This scroll fragment preserves parts of the Book of Leviticus, in which God promises to reward the people of Israel if they observe the Sabbath and obey the 10 commandments. (Photo: copyright The Schøyen Collection, Oslo and London, MS 4611.)

Forever, O LORD, your word is firmly fixed in the heavens. Your faithfulness endures to all generations; you have established the earth, and it stands fast. – Psalm 119:89-90 (ESV)

The first of the Dead Sea Scrolls were discovered nearly 70 years ago by a young Bedouin shepherd throwing rocks into a cave. The sound of breaking pottery drew his attention. Since then, nearly 900 scroll fragments, in a series of 11 caves, have been discovered in the area west of the Dead Sea; both from archeologists and recovered from antiquities dealers.

I will delight in your statutes; I will not forget your word. – Psalm 119:16 (ESV)

Qumran Caves (Photo: ©2008 Patterns of Evidence LLC. All rights reserved.)

It appears likely that more of these precious writings are waiting to be found, as biblical documents continue to surface. The latest discoveries of 25 new scroll fragments have been published in two new books. These discoveries shed more light on questions about the transmission of the biblical text and the people who lived more than 2,000 years ago. As noted on Live Science the new finds contain fragments from 18 books of the Hebrew bible; including portions of Nehemiah (if authenticated, it would be the first time Nehemiah has shown up in the Dead Sea Scrolls). The fragment records Nehemiah’s visit to a ruined Jerusalem, finding that its gates had been “consumed by fire.” According to the fragment text, he inspects the remains of the walls before starting work on rebuilding them.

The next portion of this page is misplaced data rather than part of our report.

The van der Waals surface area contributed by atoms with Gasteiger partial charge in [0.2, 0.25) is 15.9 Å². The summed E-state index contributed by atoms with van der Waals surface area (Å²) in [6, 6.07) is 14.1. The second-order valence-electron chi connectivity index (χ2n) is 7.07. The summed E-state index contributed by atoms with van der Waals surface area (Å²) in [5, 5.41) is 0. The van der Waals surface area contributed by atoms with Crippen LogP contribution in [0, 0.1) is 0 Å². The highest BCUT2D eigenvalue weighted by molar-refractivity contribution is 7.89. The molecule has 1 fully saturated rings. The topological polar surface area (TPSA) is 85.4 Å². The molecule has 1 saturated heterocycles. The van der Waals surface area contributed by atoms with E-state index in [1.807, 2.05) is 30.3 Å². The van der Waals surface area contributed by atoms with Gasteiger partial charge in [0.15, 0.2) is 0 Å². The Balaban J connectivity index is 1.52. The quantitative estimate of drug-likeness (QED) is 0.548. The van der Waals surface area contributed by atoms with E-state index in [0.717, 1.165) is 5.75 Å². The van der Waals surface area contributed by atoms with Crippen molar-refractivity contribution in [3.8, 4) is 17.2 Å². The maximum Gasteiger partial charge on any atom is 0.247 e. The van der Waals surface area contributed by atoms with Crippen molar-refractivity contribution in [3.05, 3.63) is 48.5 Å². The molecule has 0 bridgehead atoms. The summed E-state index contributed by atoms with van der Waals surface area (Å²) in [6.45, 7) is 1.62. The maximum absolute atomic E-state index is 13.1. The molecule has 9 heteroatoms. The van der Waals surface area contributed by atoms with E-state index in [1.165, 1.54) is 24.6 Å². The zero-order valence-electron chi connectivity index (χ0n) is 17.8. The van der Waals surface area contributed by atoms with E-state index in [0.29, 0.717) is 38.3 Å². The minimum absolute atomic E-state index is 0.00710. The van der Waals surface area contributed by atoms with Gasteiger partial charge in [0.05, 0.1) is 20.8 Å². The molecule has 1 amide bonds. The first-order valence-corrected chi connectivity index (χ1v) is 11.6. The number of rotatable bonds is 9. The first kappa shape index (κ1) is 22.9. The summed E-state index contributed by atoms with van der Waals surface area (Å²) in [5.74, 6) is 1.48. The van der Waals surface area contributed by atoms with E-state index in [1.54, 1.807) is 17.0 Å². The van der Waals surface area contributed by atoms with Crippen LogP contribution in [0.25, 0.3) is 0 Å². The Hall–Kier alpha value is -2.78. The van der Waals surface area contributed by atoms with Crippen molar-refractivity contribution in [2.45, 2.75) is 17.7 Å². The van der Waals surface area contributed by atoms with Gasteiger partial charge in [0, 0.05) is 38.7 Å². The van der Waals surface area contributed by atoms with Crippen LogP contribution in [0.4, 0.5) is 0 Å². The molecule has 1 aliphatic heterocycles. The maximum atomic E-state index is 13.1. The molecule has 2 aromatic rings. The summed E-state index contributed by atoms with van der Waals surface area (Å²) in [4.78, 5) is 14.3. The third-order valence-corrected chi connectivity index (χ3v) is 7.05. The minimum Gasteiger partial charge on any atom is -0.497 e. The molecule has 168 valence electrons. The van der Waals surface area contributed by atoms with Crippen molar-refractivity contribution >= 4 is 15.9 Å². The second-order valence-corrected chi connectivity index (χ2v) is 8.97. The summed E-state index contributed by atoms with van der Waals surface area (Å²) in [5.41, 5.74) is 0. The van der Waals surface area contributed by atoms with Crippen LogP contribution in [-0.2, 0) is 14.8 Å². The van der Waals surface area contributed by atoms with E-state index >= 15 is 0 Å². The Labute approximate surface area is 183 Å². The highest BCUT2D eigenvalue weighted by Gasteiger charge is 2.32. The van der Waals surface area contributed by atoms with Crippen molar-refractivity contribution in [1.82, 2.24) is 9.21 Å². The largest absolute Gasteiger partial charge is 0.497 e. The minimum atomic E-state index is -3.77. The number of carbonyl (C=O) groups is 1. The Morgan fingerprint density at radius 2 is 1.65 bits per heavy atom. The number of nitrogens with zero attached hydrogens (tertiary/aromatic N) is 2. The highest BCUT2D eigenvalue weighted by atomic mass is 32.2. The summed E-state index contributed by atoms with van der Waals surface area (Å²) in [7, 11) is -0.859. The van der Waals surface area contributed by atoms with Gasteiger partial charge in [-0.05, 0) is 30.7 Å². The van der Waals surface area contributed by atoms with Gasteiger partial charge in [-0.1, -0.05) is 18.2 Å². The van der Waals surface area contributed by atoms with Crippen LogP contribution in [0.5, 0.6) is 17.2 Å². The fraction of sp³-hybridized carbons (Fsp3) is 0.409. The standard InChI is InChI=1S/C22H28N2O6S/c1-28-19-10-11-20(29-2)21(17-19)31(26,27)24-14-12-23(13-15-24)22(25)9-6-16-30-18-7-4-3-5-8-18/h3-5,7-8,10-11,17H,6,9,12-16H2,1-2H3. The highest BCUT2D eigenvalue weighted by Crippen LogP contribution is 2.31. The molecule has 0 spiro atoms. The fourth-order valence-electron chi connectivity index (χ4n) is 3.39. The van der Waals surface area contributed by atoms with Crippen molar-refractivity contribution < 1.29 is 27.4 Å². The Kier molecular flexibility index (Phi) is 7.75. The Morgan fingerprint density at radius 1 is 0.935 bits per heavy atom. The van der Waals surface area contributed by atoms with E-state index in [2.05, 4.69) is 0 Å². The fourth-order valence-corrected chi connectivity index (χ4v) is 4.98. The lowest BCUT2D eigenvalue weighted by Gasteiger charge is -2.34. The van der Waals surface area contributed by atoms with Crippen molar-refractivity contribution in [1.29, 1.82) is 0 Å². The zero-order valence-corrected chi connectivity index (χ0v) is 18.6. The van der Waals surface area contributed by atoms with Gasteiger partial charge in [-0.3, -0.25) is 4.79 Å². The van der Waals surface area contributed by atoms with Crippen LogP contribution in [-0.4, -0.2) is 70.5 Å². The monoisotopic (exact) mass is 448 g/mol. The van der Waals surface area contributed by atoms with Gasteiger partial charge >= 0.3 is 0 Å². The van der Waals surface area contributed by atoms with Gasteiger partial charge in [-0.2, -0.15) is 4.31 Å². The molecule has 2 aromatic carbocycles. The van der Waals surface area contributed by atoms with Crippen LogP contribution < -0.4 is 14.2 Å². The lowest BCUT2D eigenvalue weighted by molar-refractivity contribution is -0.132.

Scholars have expressed concerns that some of the fragments are forgeries. It is important to note that the Christian Post reports that Michael Holmes, executive director of the Museum of the Bible Scholars Initiative, cautioned that scientists are still conducting tests on the fragments in question to make sure they are not forgeries.

Timothy Mahoney at Qumran (Photo: ©2008 Patterns of Evidence LLC. All rights reserved.)
Timothy interviewing Jodi Magness, professor of early Judaism at the University of North Carolina Chapel Hill, at Qumran. (Photo: ©2008 Patterns of Evidence LLC. All rights reserved.)
Scholars believe the Essenes, a devout communal Jewish sect who lived in Judea and had separated from the central Temple authority, may have written the scrolls and hid them during the time it was part of the Roman empire; possibly during the Jewish revolt around AD 70.

Your word is a lamp to my feet and a light to my path. – Psalm 119:105 (ESV)

According to the Israel Antiquities Authority, heritage and cultural assets have been plundered from the Judean Desert caves. A great effort has been initiated recently to find and excavate all the scrolls that remain before they are illegally taken. They wish to preserve the scrolls and other antiquities for the people of Israel and the world.